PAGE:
بازنگری تعیین اندازه دسته تولید برای یک سیستم موجودی با بهبود محصول
|کد مقاله||سال انتشار||مقاله انگلیسی||ترجمه فارسی||تعداد کلمات|
|22760||2010||7 صفحه PDF||سفارش دهید||محاسبه نشده|
Publisher : Elsevier - Science Direct (الزویر - ساینس دایرکت)
Journal : Computers & Mathematics with Applications, Volume 59, Issue 8, April 2010, Pages 2933–2939
This note investigates the study by Teunter (2004)  on lot sizing for inventory systems with product recovery where lot sizing formulae for two recovery policies ((1,R)(1,R) and (P,1)(P,1)) are derived. Instead of applying the classical optimization technique, we develop an integrated solution procedure for each of the two policies using algebraic approaches. Numerical analysis show that our examples result in a lower total cost for both policies.
Teunter  developed two lot sizing models with product recovery. In the first model, one production lot is alternated with RR recovery lots, or (1,R)(1,R) policy. For the other model, PP production lot is alternated with one recovery lot, or (P,1)(P,1) policy. He derived two integrated total production inventory costs and three decision variables. They are the optimal production lot size (Q∗pQ∗p), the optimal recovery lot size (Q∗rQ∗r) and the number of recovery (RR) or the production lots (PP). The values of Q∗pQ∗p and Q∗rQ∗r are solved using partial differential equations. Corresponding to Q∗pQ∗p and Q∗rQ∗r, the values of RR or PP are then derived. Since RR and PP must be discrete, the author modified Q∗pQ∗p and Q∗rQ∗r, so that RR or PP was discrete. In this paper, we suggest an integrated solution procedure to solve Q∗pQ∗p and Q∗rQ∗r using a simple algebraic method without derivative. This method is simple and it is helpful for students who are not familiar with calculus. There has been some research on solving an optimal solution without derivative and three methods are used widely. The methods are algebraic approach, cost-difference comparison method and arithmetic–geometric mean inequality. Grubbstorm  was the first to show that a standard economic order quantity model could be solved using an algebraic approach or without using derivative. Grubbstorm and Erdem  extended the approach by allowing backorder and Cardenas-Barron  applied the algebraic approach to solve the classical economic production quantity (EPQ) model with shortage. Yang and Wee  developed an integrated vendor–buyer inventory system derived without derivatives. Wee et al.  developed an EOQ model with temporary sale price derived without derivatives. Other researchers who used the algebraic approaches are Chang et al.  who solved EOQ and EPQ model with shortage, Sphicas  who solved EOQ and EPQ with linear and fixed backorder cost, Wee and Chung  who solved the economic lot size for an integrated vendor–buyer inventory system, Cardenas-Barron  who used the approach to solve an NN-stage-multi-customer supply chain model and Cardenas-Barron  who solved inventory policies of immediate rework process model and NN-cycle rework process model. Chung and Wee  developed an optimal economic lot size for a three-stage supply chain with backordering derived without derivatives. Cost-difference comparison method was introduced by Minner  and Wee et al.  extended the method by simplifying the solution procedure. Teng  was among the first researchers to derive EOQ using arithmetic–geometric mean inequality. Cardenas-Barron  extended the method and solved EOQ and EPQ model with backorder and Cardenas-Barron  presented a discussion on the use of arithmetic–geometric mean method.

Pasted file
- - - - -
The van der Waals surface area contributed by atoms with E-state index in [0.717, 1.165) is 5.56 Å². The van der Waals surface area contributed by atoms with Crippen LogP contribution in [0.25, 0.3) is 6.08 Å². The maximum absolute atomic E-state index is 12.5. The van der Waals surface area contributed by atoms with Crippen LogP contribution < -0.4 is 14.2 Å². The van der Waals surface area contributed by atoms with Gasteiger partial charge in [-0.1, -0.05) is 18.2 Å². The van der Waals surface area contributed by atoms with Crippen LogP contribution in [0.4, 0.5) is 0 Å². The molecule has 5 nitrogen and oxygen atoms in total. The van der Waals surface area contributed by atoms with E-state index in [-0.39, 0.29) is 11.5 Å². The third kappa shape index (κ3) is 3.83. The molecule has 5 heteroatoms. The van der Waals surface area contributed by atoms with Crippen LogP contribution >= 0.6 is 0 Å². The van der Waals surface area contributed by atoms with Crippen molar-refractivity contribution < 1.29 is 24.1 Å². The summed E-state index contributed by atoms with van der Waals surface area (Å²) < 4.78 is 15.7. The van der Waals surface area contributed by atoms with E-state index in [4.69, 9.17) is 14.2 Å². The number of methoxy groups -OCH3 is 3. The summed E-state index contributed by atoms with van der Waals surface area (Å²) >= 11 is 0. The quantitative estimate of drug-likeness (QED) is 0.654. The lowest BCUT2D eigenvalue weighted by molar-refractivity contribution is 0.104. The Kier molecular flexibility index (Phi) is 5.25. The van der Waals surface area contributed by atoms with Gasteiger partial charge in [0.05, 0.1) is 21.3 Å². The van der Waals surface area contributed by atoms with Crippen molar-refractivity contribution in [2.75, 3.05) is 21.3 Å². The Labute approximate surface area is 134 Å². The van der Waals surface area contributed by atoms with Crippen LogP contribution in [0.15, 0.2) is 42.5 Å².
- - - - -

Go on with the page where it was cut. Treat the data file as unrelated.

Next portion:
نتیجه گیری انگلیسی
This note has explored the inventory models with product recovery from . The main purpose of this note is to suggest an integrated solution based on algebraic approach for determining the number of production and recovery lot sizes with product recovery. The study not only provides an easy to follow approach to derive the optimal solution, it also results in a lower total cost as seen in Table 1 and Table 2. One limitation of this study is the assumption that all return items are redeemable or as-good-as-new, and the demand rate and return fraction are deterministic. Future work can be done to consider stochastic demand rate and return fraction, as well as deleting the assumption that all return items can be redeemed.